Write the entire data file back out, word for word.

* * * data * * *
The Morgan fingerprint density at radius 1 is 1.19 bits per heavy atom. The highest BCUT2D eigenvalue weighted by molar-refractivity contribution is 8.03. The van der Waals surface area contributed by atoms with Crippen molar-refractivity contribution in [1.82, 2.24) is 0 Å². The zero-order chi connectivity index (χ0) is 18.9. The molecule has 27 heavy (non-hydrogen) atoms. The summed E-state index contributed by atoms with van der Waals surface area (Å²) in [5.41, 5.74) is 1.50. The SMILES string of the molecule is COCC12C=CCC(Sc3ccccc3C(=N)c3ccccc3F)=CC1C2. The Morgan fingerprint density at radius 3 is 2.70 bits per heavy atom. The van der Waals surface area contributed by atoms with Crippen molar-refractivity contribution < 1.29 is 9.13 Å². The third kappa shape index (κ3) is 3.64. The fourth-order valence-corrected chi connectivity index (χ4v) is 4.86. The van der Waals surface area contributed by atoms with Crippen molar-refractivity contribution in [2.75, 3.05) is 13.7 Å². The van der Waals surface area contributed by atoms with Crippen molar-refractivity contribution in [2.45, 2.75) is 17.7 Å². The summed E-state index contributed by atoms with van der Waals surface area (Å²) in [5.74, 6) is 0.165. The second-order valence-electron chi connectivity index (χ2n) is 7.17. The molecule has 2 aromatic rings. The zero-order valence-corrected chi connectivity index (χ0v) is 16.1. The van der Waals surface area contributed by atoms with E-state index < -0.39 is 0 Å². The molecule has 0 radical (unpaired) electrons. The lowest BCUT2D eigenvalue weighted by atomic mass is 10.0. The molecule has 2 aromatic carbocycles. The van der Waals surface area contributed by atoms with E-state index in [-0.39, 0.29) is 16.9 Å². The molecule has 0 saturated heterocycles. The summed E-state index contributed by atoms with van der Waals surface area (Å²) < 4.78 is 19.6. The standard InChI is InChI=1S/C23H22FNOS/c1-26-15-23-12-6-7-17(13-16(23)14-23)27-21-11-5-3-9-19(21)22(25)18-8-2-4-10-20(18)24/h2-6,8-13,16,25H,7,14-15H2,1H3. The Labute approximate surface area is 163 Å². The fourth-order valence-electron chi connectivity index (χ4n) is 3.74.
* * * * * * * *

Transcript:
The Morgan fingerprint density at radius 1 is 1.19 bits per heavy atom. The highest BCUT2D eigenvalue weighted by molar-refractivity contribution is 8.03. The van der Waals surface area contributed by atoms with Crippen molar-refractivity contribution in [1.82, 2.24) is 0 Å². The zero-order chi connectivity index (χ0) is 18.9. The molecule has 27 heavy (non-hydrogen) atoms. The summed E-state index contributed by atoms with van der Waals surface area (Å²) in [5.41, 5.74) is 1.50. The SMILES string of the molecule is COCC12C=CCC(Sc3ccccc3C(=N)c3ccccc3F)=CC1C2. The Morgan fingerprint density at radius 3 is 2.70 bits per heavy atom. The van der Waals surface area contributed by atoms with Crippen molar-refractivity contribution < 1.29 is 9.13 Å². The third kappa shape index (κ3) is 3.64. The fourth-order valence-corrected chi connectivity index (χ4v) is 4.86. The van der Waals surface area contributed by atoms with Crippen molar-refractivity contribution in [2.75, 3.05) is 13.7 Å². The van der Waals surface area contributed by atoms with Crippen molar-refractivity contribution in [2.45, 2.75) is 17.7 Å². The summed E-state index contributed by atoms with van der Waals surface area (Å²) in [5.74, 6) is 0.165. The second-order valence-electron chi connectivity index (χ2n) is 7.17. The molecule has 2 aromatic rings. The zero-order valence-corrected chi connectivity index (χ0v) is 16.1. The van der Waals surface area contributed by atoms with E-state index < -0.39 is 0 Å². The molecule has 0 radical (unpaired) electrons. The lowest BCUT2D eigenvalue weighted by atomic mass is 10.0. The molecule has 2 aromatic carbocycles. The van der Waals surface area contributed by atoms with E-state index in [-0.39, 0.29) is 16.9 Å². The molecule has 0 saturated heterocycles. The summed E-state index contributed by atoms with van der Waals surface area (Å²) < 4.78 is 19.6. The standard InChI is InChI=1S/C23H22FNOS/c1-26-15-23-12-6-7-17(13-16(23)14-23)27-21-11-5-3-9-19(21)22(25)18-8-2-4-10-20(18)24/h2-6,8-13,16,25H,7,14-15H2,1H3. The Labute approximate surface area is 163 Å². The fourth-order valence-electron chi connectivity index (χ4n) is 3.74.